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WtiEB OF 1NU1UM;E..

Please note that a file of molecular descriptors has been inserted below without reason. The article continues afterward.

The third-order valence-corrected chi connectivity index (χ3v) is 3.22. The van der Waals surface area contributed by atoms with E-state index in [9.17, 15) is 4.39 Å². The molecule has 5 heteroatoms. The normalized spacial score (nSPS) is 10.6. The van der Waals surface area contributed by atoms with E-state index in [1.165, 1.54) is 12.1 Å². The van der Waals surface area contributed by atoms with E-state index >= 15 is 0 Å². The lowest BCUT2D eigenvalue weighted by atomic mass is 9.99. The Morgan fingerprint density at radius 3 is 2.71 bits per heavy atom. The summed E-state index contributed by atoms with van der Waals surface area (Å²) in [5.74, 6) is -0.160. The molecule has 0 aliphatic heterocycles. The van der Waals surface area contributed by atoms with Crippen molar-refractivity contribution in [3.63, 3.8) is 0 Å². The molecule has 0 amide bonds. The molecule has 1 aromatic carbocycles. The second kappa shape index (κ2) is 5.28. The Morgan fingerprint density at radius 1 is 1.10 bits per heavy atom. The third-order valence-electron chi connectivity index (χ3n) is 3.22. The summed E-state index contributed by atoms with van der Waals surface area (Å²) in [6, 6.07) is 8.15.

7 ' l!kt Affrt. . ' 1 loulr tL-:rao Monthly. Ona can riot 'judge from the brief ao net J given what are the precise oau m of cU disasters, bnt th rois re. !n tobolieye that ignorance ia roJifio; th'ul ouuy persons have ouly a vatroe riroerine, can not reoognino it when fhey see it, and wo not acquainted with thA virioiw forms iawu.n com manded, or with the pomUiar dangers of handling it carelessly. Nitrogly Serine itself -is' a douse,, yellowish banid.but.in order to diminUhtbo Ul7 ,,l.-iir.lts nan; Una earta. danger i.v-o 1; ound mica, sawdust, or some kinulajr powder, ia saturated with it, and i thfla tha variona blasting-pvwuu re, wit hh dvuamiUJuica fowdoi.dnaUrfrend rock etc., wo formed. Theseconii Bounds can dwtnuwjwrM jrith com- cerino easily drains off from jthe powde and oozeB frorany( crevieo m the sel la which the compound is "Kept. Drops of It thus bedewing tho oJges of a box" may easily be mistaken 'fori oil escaping, . and if yorkmcn ignorantly eutlouvor null tho .bos ttightcr.or to open it for examination there will bo a disastrous explosion. Several have occurred in , past , years in this way. The victims knew, no doubt, that nitro glycerine (or the' compounds) , may :bo exploded by a blow (contact with lire is not needful), but they did not suspect thafthe iunocent-loyking oil was nitro glycerine, ,Why should, not .youth be taught in tho schools somewhat of the practical dangers of these substances which aro coming' into , duch" common use ? They would pursue ' the study with interest, especially 'if there wero judicious experiments. A Missouri story is that a teacher confiscated; small metal box which a pupil 'was playing witn in schbbliiburtaafltHnk lng it contained chewing-gum, tried break it open with a hammer. : It. was a dynamite tovpedo of the 'kind, 'used on the railroad track as a danger signal, and large bits of it had to be cut out of the lady's cheek, Would it not have been well if she had known somewhat of the aspect of torpedoes ? , Was it not more important to the journeyman plumber who threw the lighted .match into the pan of caniphene', mistaking it for water, by which the great printing establishment in Franklin Square was burned some twenty-eight years ago, to know camphene by Bight than to have memorized many of tho matters prominent in a school course? Surely workmen, especially "raw hands," in establishments where these things ate used, should be systematically, instruc ted in advance, and the courts are now enforcing this principle. Fibred Bank Note Paper. The fibred bank note paper on which Americans legal tenders, national bank note currency and government bonds are printed, is made at Dalton, Mass., in an old mill, whose existence dates bake to colonial times. If you should stop at the old paper mill, with proper credentials, you may, perhaps be al lowed to handle a sheet of the crisp fibre paper, or take a peep at the pulp press, where as the wet, grayish pulp is pressed between heavy iron cylin ders, bits of blue and red silk thread are scattered over its face and silken ribs laid on its surface. You may go beyond into the counting room, where each sheet as it comes from the drying room is carefully examined and count ed and then returned to the paper cut ter to be divided into smallar ; shee. If you trace this paper still further you will find that from, the - cutter's hands it passes again to the oounting-room, is separated into little pcokages containing 1,000 sheets each, the amount recorded in a register, and then packed into bundles and stored in fire and burglar proof vaults to await shipment to Ihe United States Treasury. From pulp room toi vault the precious paper ia watched and guarded as carefully as though each sheet were an ounce of gold. Its manufacture, is one of the greatest secrets connected with the government's money making. From the vaults of the paper mill at Dalton to the guarded . storerooms of the Treasury at Washington is but a journey of two or three days. In tho capacious vaults of tho Treasury build ing, among gold and silver and copper and nickel coins, bullion, paper cur rency and official records, you will find thousands of packages of the bank-note paper that is manufactured at Dalton. It comes in little iron safes, such as are used by the Adams Express Company, and each package and every sheet is carefully counted before the manufac turer and express company are relieved of further responsibility. The paper that arrives' to-day may lie in the Treasury storerooms for year?, or it may be sent to the Bureau of Engrav ing and Printed to-morrow, to return in the course of a month's time, a legal tender or band note. New York Sun. Bill Xje on Six. J. James. Laramie Boomerang. e are once more pamea io u- Bonnce the death of EoZ Jesse James, We are nno mora nained to speak of him as the Honorable Jess James because it is possible he y not be dead yet, and we do not de- ere any personalities raked up m cbe.houldbe stiU at large. The rrdar terai-annual death of Jee James h.. been a cause for national forrow for some time. His ebituary ts been vntten seven or eight times by the faltering baud that pons these I lines, and we ute tl young. Death !. 1 ....... J" . v. una marten air. Jimei for it .om. good many times, and now be Las been ogaia butchered to make a Missouri holiday, " ' The soil frow'Malne to California I'm been drenched with his gore, aud the green grits wave above hie ashen in every iKirtiou of our great laud. No man has. perished ironi the face of the earth souUqnitiously as Mr. James, aud nt, America 'i citizen has yielded np hia youug life under such varied and pecu liar' r.irMimtfinpin ' Lay him low whro the boboliuk blos soms ' ou the sweet potato vine, and plant him in the valley whoro the pecan waves. :v I . ,.,.... 1 Born of humble uud pbsoure parent?, he rapidly roso to tUo , proud omineuco of rAmonqvi's loading thief and , uinr doner.," When death marked him as, its victim thelast'timo he was'as promi nent u man as Henry Ward Beecher or Uoscoe' Oonkling.' 'His ' geniu -took a different Bhopt,'it U true, but he won a name as a plunderer which throws the proudeht achievement of our modern bank onshiers book into' cold and clam my obliviefi. ' Death has once more stilled tho puke of a man who, wero It not for his little eccentricities as a hu man "butcher and grand larceny 'con noisseur, would haver made ad elegant humoriat or statesman. .r . ( . Had he pleaded emotional insanity, instead bniakingan outlaw of himself he might now be tolive, loved hd res- pected. Bnt ho wasr.: ignorant of the law,' and thought when a man murdered all the first-class passengers on a train, he would be dealt ' harshly; with and, ostracised. r That is vhere he commit" ted a grave error.' lie went from bad to worsei' and soon he lost all respect for himself. Yellow fever 1 and the James boys have been a great 'fccourge' to this country." The mortality from these combined ' diseases has ' been frightful, m Now that 'Jesse is dead once more, we feel hopeful tliat the country may be: populated without serious, de lftv. Tlei-fif.ofora it has been an uo-hill job, and such men as Dr. Hayford have ien a limes as , luougu iney,, wnuiu sink down and die of discouragement. But now there is hope again. The yel low fever is subdued, and Jesse James again reclines on nis bier. , ... ; ; The census should show A rapid ad vance in the next five years, and boom n i "li i n. .n . in a way inat wm muu.v iuo uiuor na tions sick. Cottonseed for Milch Cows. I have fed cottonseed meal and oil meal daily and freely to my cows for years, and have never round tnat iney gave any unpleasant taste to the milk, ftreflm or butter. I should suppose it would be impossible in the new process of making up oil meal for the market, or this lnavfls a considerable less per centage of oil in it, I am told, than the old method. Cottonseed meal I find makes richer milk than oil meal. I should think that feeding two or three pints per day would make a difference in favor of the former of at least half a pound' of butter per week. This is not, however, a matter of . careful ex periment with me as yet, but simply of observation. " In addition to this differ ence in the quantity of butter, cows keep fatter and in better condition on cottonsed meal than, on oil meal. In NnvAmW. 1886. I had a cow put into my stable in quite lean condition. She was then fed ,three pints of . cottonseed meal per dayj'and in four months she had gained a good condition,, of .flesh, besides increasing her butter one pound more per week from the first of Decem iill turned to pasture than she tVio nrflvious ' winter, when. fed the same rations of oil meal. I am greatly in favor of cottonseed meal, and trust the manufacturers will not adul terate it hereafter, as many either of these or the dealers have done of oil meal, by mixing plaster of Paris or some other nearly as injurious substance with it. The English Agricultural Gazette states that a Mr. Carringtou, who bad been feeding cottonseed meal to his dairy cows, found on changing i r.il mftal that there was a decided falling oil m the 'quantity' of milk given by them. After a few weeks' trial of this ho returned to cottonseed meal, and there followed in two days a marked increase' of milk.- From this trial, we see that with equal quantities rt pntfnriRAf1 and linseed meal fed to cows, that the former produces the most milk. As Mr. Carrington sold his milk he make no experiment witn it, as x did, about butter.. V. Alden in New York Tribune. The Hanging Hardens of Babylon. Xitocris. the spouse of Nebuchadnez zar, is described by M. Baudrillart as j the soul of his worts, ana 10 uer is j uihnf ia flfmVn of the lake named, after her, which served the doable pnr- sfl of a fortification and a dam against . the Euphrates when in flood. The fa- j mous hanging gardens are also attrib uted to female influence, to the longing j of a Median Princess, born in a more . elevated region, for the coolness ardj shade of her native mountains. There . nf these eerdens. about four ; i English acres each, on terraces nppo?-. 1 .i k inmn an ri ve red with moid I U , , . ..,,.. tr to thick enough for the Is. u or.nT contained . hvdraul.c m.-1 hohow. ana J0 l. i auMlitT of ! j cL. tl TuLl wr- " ra .Diiances. inelnd-! :th ffilpStiion of ingirngntLetrj , Tr SIdSSp. i m fjf " Iniuc I , or Hyde 1 art- Narrow lrape from Ittlrrgs. Wble our shrbs were lying quietly at tho foot of this immense and won derful creation of ice, ;t happened that the bergs immediately to the tteaward of us commenced wbirliug alcu in all direciions, acted upon ither by differ eat icUof the tide cauoed by a quiet avalunche at somo short distaneo away, or else by n vast bodily prtsure out ward from the glacier itself. However that may bo our danger was imminent Tho wind wai blowing strongly, so we double-reefed the topHsiln, cast off, and made vail.': Tho only putwige of egress was between two gigantic bergs that towered loftily ''about our mnstbends These irero'faat closing together; wo had to run the gauntlet,' and not ond moment too ? oon ; in fuct, .ten vecouds later 'arid I believe' we should all1 have perished, uiid "the ship have beeii smash ed into pieets.' It was a sight to 'he onoe .'8eta and ever remembered.1 Sir James Boss, standing near the men at tho helm, dirocting by tho motion of him htUid, perfectly eelf-poHBetsed, mure handsomol' nnd noble looking in bis then" cool ' and ' commaudiiiff attitndo When ever, every 'cyo fixed upon him, or pamf ally watching the closing dis tance between the "majestic arbiters of J a fearful deem. Our breath' was held as each and all see'med to' iawuit the in evitable llat of. the ungel of destruction. Moments beoamo hourj as the 1 vessel's length forged through Crash, crash I not a word, not a. movement. The lofty giauts had closed on our quarters, throwed one of our boats inboard on the deck; crashing her and her davits; the ship; checked, staggered for bnb Imoment; the noise'' of her rushing Through the water reverberated up the sidea of the beigs.' when, just as we ex- peuitu w uo oYuruoruo ana ' uung into eternity, our noble vessel, that seemed to share, in the exquisite tension of the moment, slipped through clear of the splendid masses, that, losing all their terror, now commanded our admiration with full liberty of breathing action re sumed. Life was "before us again. The very ship was endeared to her crew from that moment ?- Did she not seem almost to share our joy and relief when, as it were, passing through death's icy grip; she so nobly plunged again into clear water? But a fresh scene had arisen before our eyes. Countless ice bergs of enormous magnitude had gathered round in all directions, oblig ing us again to yield obedience to their sway, unable to thread bur way to the rpen sea. ' Most fortunately the my teri ous commotion in the water had ceased, and these colossal monuments of arctic solitude had became motionless. Wo looked of their summits with a mixed feeling of wonder and awe, and, gazing among the tortuous passages formed by the accidental variety of their positions, were fully impressed with the certainty that no such mighty display of marvel ous panorama would ever again confront our astonished; senses. Commander Cheyne. , The Area of Texas. Washington, April i. Early in the present session of congress, Senator Maxey introduced into the senate and Mr. Wellborn in the house, bills provid ing for settlement of the boundary be tween Texas and the territories north of that state. Senator. Maxey 's bill authorizes the appointment of a joint commission, representing the United States on one side and the state of Texas on the other, who' shall ascertain and determine "which is the true Bed Biver from the confluence westward of the North fork of Bed . Biver and the Prairie Dog Town Fork of said Bed Biver ; that is to say, which of these streams is the true Bed Biver.'" ' By the act of Juno 5, 1858, provision was made for a joint boundary commis sion which began and Continued its labors until sometime in 1861. The field work was at that time completed and the preparation of the report, maps, etc., of the survey , was iu pro gress at tho; land-office in this city, when in January, 18G2, the secretary of the interior directed the immediate termination, of the ' commission. Tho maps and drawings of. the Mirveys being in an unfiLished condition, the report has never been completed. The senate committee on territories has been inquiring into the subject, and after a conference with the secreta ry of the interior, recommend the pass ago of Senator Maxey's bill. Tho State of Texas lays down on her maps the area between the North fork and Prairie Dog Town fork of Bed river as "Greer county," and the interior department lays down tho same area as territory un der the control of the United States, and treats it as such. It is manifestly proper and to the interest of all con cerned that this boundary should be ascertained by a commission in which both the United Stite? end Texas are represented, and then permanently I established. The trouble grow3 out of the phra seolorr of the treatv of 1828 between the United States and Mexico, fixing ihe boundary line lttween these two i republics. The committee cite so much of that treaty (January 12, lb as ; bears in that rint, vir : ' men in that part of the State are now "The boundary line between the two J ssil to be confining thtir farm opera countries wes-t of the Misiiipi i fchall tions to fields bordering the highways begin on the Gnlf of Mexico, at the'ia execution of. a tdnihr harvest of month of the river Sabine, in the sea, frreenlacka. If the thing is worked in continuing torth along the western the way Western tricks on farmers are hank of that river to the 32d degree of J plied, some- Yankee fanner will find latitat; thence by a line doe uorth to J himself safely yoked to a strange wo the degree of latitude where it strikes man, and the man in the case driving U Bio Boxo f Xachitochea, or BJ i away aloa and without leaving the r.iver; thence following the course ef 'greenbacks. Better take the money in the Rio Boxo westward to a degree oj j advance, young man. lloDgitude 100 weal "from London and '!W frow..!Uuntto, Tho boundary of Texas was the en me when admitted iuto tho Union, DfcembiT 27, 1813. It will bo observed that tho treat v wait s no reun-uto to two ptougs or fqrks in tho river, but simply rvquirrts tUe course ot the river to be followed from tho point 'where the line runs due north from the in tersec.iou of the 231 parallel with Ihe west bank of the Sabiuo strikca the Bed lUver webtwardly, or up lied Biver to' t he "' 100th degree of longitude, so thut when the point of confluence of the North Fork ond Prairie Dog Town Fork is reached it is 'a question of fact, which, in the 'Judgement vxfth6 Vmh mittce, can best be determined by an actual survey, which stream should bo followed westward, as the true Bed Biver from Jthkt 6hfc toJtLf " 100th lcgKo west roiigrfudol II I fi. i r Tho bill takes the poinfwhere a lino drawn due north from the i intersection of , the JWd, degree of latitudo. with tho west bunk of the' Sabine 'strikes the Hod Biver as the. initial point, of the proposod survey, because there . is no question that, nor is there any question as to what is the true Bed Biver from that point to 4thp cohllueuce. 'dlouco, micticallv. tho 'only actual inrvey need ed to bo made is of tho North Fork of Bed Biver, and Prairie Dog Town Fork of said river.' ' ' 'v '''. The third section of Ithe bill, makes provision for the United States to pay for the commissioners on their part and Texus to pay for those on her part. New Orleanj Times-Democrat. Krupp's New Guns. ; Novel artillery experiments of an apparently highly iuportaut character took place a few days ego at Messrs. Krupp's great shooting-ground near, Meppen. Trials wte mado with botfi new cannons and "projectiles. A Jew shell, called a "torpedo shell,? was fired from a.2lpentmetreran.) This shell is stated to afford a praotical solution to a problem which has long, engaged the attention of , artillerists, namely, to construct missiles which, after piercing the object aimod at, : shall explode with torpedo-like effect. "Of the new guns experimented with the most important was the pivot cannon, specially destined for the equipment of gunboats. The pivot, upon the top of which the cannon is fixed, is prolonged right down into the hole of the vessel, where it is turned, and so moves with it the cannon above in any direction. This contri vance, it is asserted,; quite obviates any rebound, even after the firing of a heavy charge. It also contributes greatly to insure the succcess of aim, and at the same time gives increased velocity to the projectiles. This pivot system may, it is stated, even when the guns are of a large bore such as thirty, thirty-five and forty centimetres be emproyed for the equipment of small gunboats. It is estimated that the cost and equipment of ' each of these pivot gunboats would not bo more that a tenth of a large frigate, and it is insisted that they would be far. more effective instruments of destruction, on account of their swiftness and the facil ity with which they are managed. Ber tin Cor. London Standard. Amole 1 Plant That TielOs Soap. These cacti grow on the American Continent from mount Shasta on the north to a similar latitude in South America, and from Pacific coast to the east of the Bio GtandtS, through New Mexico and Western Texas. The Flower stalks are destitute of leaves, but are plentifully supplied with branches about eighteen inches long, from which flowers of white and yellow colors are suspended in the flowering season. The bulbous root is from one to six inches in diameter'and from' six to eighteen inches long. A saponaceous juice is expressed from tho root, aud tho fibor of the leaves is hackled for tho manufacture of matress es, cushions and chair seats. The veg etable soap extracted from tho root has been used by the Indians, Mexicans and others for many years as a hair wash, and exceeds in purity our manu facture from animal substances. Cattle eat the leaves in the spring as a purgative. And cut into bits and thrown on water where fish abound the effect is stupefaction of thej fish, when they can be easily taken. The price among the Indians and Mexicaus, who sell it in Tucson, is five cent! for a bunch of two stalks inter laced (mancuerna). For cleaning flannel3 the aniola is found vastly superior. Tucxon Citi zen. A Toirxo farmer near Springfield, Maes., to working in a field near the highway the other day, when a man and woman come alontf in a carriage, and the man aked the farmer if be would marry the woman if he would give him $500. 'Barkis was willin'," and the three went to the nearest justice; the knot was tied, the money paid, ana tne man and woman drove away, and have not been heard vl since. All tne young WIT AND WISDOM Jano," he said, I thinkif you lifted your feet from the fire we might hare some heat in the room." And thej had not beon married long. .... , 4 . 1 . , ; A LorisviLLK bill collector, m he says, called upon a creditor. 1124 times before ho got ui money. IVrMverance will saw a tree down with a hair pin. An old couple wero walking down the street the other day reading uigns, when they ran across one which the old man read thus: "Johnson's Shirt Store." "Well. I declarer cxclaimod tbo old lady, "I wonder how he tore it?" ( "ft ; , . I. in i . I . ; Bewahe of little things. A black feed," no larger than n ' pin-point, ' will grow an onion that may taint the breath enough to break up a betrothal, ruin a Sunday-school, and shatter the good tutentious of, a aewiDg-pirclejy. i Nevf.k go into a newspaper office ,to slioot tho editor.' Ifybii'.d("yon had better take your coffin along. Many editors, havo skeletons in their closets, aud. it 'is no. uncommon thing for "ghosts" to bo found uboot tho haunts of printers. !!'. t 1 - He was sitting on - the club-house steps, when a gentleman came up to him and asked him if there was a gem tleinan with ono'eje named Walker in ' the club, I don't know," was the an swer, "what's tho namo of the other eyo.?r... , .i," Tub laziest man Is, on a western pa per. He spoils photograph "ltograph." . There, have been only three, worse than ho, ,,Oho.lived;out in Kausas and dated his letters "llworth," another- spelled Tennessee "10aC," and the other wrote Wyandotto "Y&." -r v v i . . i ,, . - ;mSee here," said a fault-finding hus hiin.l tn hia wife, "wo must have thincs arranged in this houBO so we shall know just where every tlnug is Kept. wuu all my heart," she sweetly answered; "and let us begin with your late hours, my love; I should dearly like to 'know where they are . kept." He let things run on as usual," ' , . - The Medical Student's Primer. What place is this ? This is the Pathe logical Society.- How does one know it is Pathological Society? You know it by the specimens and the smells. ' , , What is that on a plate? It is a tu mor. It is a very large tumor. It weighs one hundred aud twelve pounds. Tho; patient .: weighed eighty -eight pounds. Was the tumor removed from the patient? No, the patient was re- ' moved from the tumor. Did they save the patient? No, but they save the tumor. ' ' ' What is this in the bottle? It is a tapeworm. It is a long tapeworm; it is three-quarters of a mile long. Is that much for a tapeworm? It is, indeed, much. for a tapeworm, but not much for the Pathological Society. , Leaving iMan In the Lurch. Tf wm nn a Ktreofc car. A man with a very hoarse voice looked across the aisle at a man witn a country satcnei Deiween his feet, and said : 1 , , : "Wintry day, isn't it?" , ' "Hev?" called the other as he put his hand to his ear, .'.,.' , - .. i. ; "Seems like winter, doesn t it? , shouted the man with the hoarse voice. "Hey? hey?" asked the deaf man. "ITfl. savs " becran a man who :was standing up, "he says it seems like win ter." ' '" " ' " At this moment the hoarse-voiced man rose up and slid but of the car. As he did so the deaf man rose up, laid two parcels on the seat, and called out : "Speak louder I'm deaf I". '''," ; "Ha aavB it seems like winter I" bawled tho man standing up. "Who says so i He turned around to the hoarse voiced man, but that person had skipped. : "Who says so?" demanded the deaf man. , "I I why, I say so." ; "Well,' what of it? Haven't I sense enough to know that this is winter weather? Don't try any of your , guys . on me or I'll knock the top of your head off." Then the deaf man sat down nd the "middleman" sneaked out and dropped off the car and said he would spend the rest of his life in looking for the hoarse voiced man. ' ' . After Twenty Years. A man in Missouri the other day was trying to raise $50. He exhausted his resources in vain and was about giving up in despair. A sudden thought struck him. Arising he girt his loins about him and hied hica to Little Back. Leaving the train ho made his way to the State House, inserted his fingers ' into a crevice in the foundation and drew out a $100 bill which he bad se creted while a prisoner at Little Bock during the war, nearly twenty years before, but whose existence he had quite forgotten, even daring previous occasions when much in need of money. "As I took the bill from its hiding place," says the old man or the reporter "a flood of recollections poured over me. For a moment I could see the hungry faces around me, I could tee ragged forms, and I could Lear th . half plain tive, half regretful voices around roe. I felt for a moment as I must have felt when I placed the money in its bidi place; and, upon my word, although I Lad eaten a hearty dinner, I felt for a t;me as though I could eat a roasted mule."